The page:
Arab League places sanctions on Syria
The Arab League has finalized details on economic and diplomatic sanctions against Syria, as unrest continues and the Middle East country inches closer to civil war.
Ministers from the 22-nation Arab League met in Qatar on Nov. 3 to formalize details of the week old sanctions, reported the Globe and Mail. These include a list of Syrian officials barred from entering Arab league nations as well as the exemption of certain goods from the trade ban to avoid harming the Syrian people.
The sanctions are aimed at pressuring President Bashar Assad’s government to stop the bloody crackdown on protesters that has killed more than 4,000 people in eight months of turmoil. November was the deadliest month yet, with activist groups reporting at least 950 people were killed in gun battles, raids and other violence.
The U.S., European Union and Turkey have also imposed sanctions on Syria.
Islamists pull ahead in Egyptian elections
Islamist parties had a strong showing in the first round of Egyptian elections last week, reported CNN.
In the first election since the ouster of President Hosni Mubarak, the Muslim Brotherhood’s Freedom and Justice Party captured 40 per cent of the vote. The second highest total belonged to the more hard-line Muslim party, Al Noor Salafi Movement, which received 20 per cent.
The election results are similar to those of Egypt’s North African neighbours Tunisia and Morocco, where moderate Islamist parties had a strong showing in recent elections.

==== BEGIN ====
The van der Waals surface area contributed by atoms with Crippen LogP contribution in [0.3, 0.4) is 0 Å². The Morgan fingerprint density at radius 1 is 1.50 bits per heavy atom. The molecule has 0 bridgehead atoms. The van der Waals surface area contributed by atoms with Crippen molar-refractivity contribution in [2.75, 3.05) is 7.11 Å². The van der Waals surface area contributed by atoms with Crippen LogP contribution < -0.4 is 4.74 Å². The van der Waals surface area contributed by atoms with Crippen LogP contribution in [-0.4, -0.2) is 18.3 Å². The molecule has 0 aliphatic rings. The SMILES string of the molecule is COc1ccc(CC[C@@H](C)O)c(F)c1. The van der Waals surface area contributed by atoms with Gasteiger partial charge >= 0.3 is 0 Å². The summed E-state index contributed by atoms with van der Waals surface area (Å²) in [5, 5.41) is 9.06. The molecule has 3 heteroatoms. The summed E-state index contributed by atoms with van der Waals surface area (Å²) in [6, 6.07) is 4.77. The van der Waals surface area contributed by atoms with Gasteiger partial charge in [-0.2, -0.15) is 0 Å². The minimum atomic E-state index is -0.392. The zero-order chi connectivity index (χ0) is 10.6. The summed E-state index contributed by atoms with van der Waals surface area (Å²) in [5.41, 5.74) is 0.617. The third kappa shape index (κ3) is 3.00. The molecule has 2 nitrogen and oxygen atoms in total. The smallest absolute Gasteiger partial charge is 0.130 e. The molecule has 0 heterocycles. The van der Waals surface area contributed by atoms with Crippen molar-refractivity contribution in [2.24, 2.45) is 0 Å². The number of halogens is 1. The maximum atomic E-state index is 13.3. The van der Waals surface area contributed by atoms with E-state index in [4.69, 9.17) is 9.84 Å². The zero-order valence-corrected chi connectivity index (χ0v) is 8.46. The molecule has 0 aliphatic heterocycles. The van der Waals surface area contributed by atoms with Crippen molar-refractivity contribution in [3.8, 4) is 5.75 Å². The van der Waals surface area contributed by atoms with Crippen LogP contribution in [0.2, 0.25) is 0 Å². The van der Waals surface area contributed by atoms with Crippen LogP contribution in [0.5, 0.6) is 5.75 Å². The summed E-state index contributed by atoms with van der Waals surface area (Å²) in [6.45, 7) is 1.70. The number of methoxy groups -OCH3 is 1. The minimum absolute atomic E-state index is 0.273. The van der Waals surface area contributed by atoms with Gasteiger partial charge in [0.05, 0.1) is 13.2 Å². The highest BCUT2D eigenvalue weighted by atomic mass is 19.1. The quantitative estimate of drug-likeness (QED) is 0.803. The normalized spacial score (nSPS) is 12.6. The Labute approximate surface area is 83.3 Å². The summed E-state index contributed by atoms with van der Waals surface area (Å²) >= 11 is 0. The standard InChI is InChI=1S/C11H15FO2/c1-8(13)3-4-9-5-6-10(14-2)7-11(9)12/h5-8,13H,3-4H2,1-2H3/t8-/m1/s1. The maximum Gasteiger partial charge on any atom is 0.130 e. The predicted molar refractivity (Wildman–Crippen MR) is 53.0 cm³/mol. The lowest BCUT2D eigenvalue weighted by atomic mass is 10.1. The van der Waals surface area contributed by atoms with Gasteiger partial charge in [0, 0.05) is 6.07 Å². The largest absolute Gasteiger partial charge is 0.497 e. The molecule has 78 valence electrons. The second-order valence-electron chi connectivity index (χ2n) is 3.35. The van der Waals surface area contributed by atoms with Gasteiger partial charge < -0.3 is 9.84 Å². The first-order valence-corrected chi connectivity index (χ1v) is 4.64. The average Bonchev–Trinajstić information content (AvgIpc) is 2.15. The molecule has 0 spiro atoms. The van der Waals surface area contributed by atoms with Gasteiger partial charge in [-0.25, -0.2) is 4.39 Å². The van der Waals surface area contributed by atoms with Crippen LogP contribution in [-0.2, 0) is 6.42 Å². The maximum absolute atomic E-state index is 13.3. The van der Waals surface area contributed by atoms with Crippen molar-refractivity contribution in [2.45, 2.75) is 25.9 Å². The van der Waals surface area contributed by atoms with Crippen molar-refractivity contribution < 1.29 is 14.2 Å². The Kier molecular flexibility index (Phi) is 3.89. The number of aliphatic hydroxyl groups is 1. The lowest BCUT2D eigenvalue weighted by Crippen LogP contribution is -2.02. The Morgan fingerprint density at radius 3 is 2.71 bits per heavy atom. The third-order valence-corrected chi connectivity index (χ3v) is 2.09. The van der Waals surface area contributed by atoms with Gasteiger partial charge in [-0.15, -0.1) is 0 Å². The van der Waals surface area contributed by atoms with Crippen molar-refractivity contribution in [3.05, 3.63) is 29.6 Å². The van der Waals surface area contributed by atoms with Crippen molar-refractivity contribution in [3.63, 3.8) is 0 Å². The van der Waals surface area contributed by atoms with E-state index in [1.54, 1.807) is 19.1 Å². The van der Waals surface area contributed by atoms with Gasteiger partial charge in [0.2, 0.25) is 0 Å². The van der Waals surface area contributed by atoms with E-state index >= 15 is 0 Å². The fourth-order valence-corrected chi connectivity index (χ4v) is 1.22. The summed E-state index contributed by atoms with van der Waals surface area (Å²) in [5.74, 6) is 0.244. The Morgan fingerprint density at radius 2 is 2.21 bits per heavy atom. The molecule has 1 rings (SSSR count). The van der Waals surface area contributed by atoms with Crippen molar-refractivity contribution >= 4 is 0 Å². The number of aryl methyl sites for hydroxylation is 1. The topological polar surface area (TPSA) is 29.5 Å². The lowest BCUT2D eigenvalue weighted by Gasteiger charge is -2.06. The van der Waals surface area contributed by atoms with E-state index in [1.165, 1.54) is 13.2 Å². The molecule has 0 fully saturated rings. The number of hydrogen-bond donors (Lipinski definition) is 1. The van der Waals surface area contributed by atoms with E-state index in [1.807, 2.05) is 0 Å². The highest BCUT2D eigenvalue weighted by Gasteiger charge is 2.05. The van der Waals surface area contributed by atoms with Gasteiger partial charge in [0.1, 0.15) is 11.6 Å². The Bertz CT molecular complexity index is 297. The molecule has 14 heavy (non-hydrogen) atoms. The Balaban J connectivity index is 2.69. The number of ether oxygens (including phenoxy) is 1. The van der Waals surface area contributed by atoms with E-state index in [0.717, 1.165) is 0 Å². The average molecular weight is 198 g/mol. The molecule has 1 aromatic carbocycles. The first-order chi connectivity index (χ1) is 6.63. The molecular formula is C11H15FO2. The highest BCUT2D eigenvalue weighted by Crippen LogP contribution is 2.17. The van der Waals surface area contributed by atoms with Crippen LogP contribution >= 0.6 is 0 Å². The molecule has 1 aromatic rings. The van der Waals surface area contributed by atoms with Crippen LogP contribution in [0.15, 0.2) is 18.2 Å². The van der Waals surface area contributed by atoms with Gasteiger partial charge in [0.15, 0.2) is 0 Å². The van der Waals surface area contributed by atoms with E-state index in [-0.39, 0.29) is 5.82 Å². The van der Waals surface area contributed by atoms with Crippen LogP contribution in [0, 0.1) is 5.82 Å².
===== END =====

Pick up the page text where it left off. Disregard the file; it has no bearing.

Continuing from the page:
The vote is one of many in a multi-step process that will see Egyptians go to the polls several more times before the presidential elections, which are slated for June of next year. Voter turnout was initially reported to be 62 per cent, but that number is being disputed.
The country had been ruled by the military since Mubarak’s forced resignation in February.
Herman Cain suspends U.S. presidential campaign
U.S. Republican presidential candidate hopeful Herman Cain has suspended his campaign due to allegations of sexual misconduct, reported the Globe and Mail.
The announcement came five days after a 46- year-old woman came forward claiming she and Cain had an affair for more than a decade. The claim was the latest in a series of allegations against the Atlanta businessman since he rose to the top of the polls a few weeks ago.
Several women have claimed Cain sexually harassed them in the past, including two who were paid settlements by the National Restaurant Association when Cain was the president of the organization.
Cain, who is married, called the accusations “false and unproved” but decided to suspend his campaign to avoid any further damage to his family. His resignation leaves Mitt Romney and Newt Gingrich as the two frontrunners for the Republican nomination.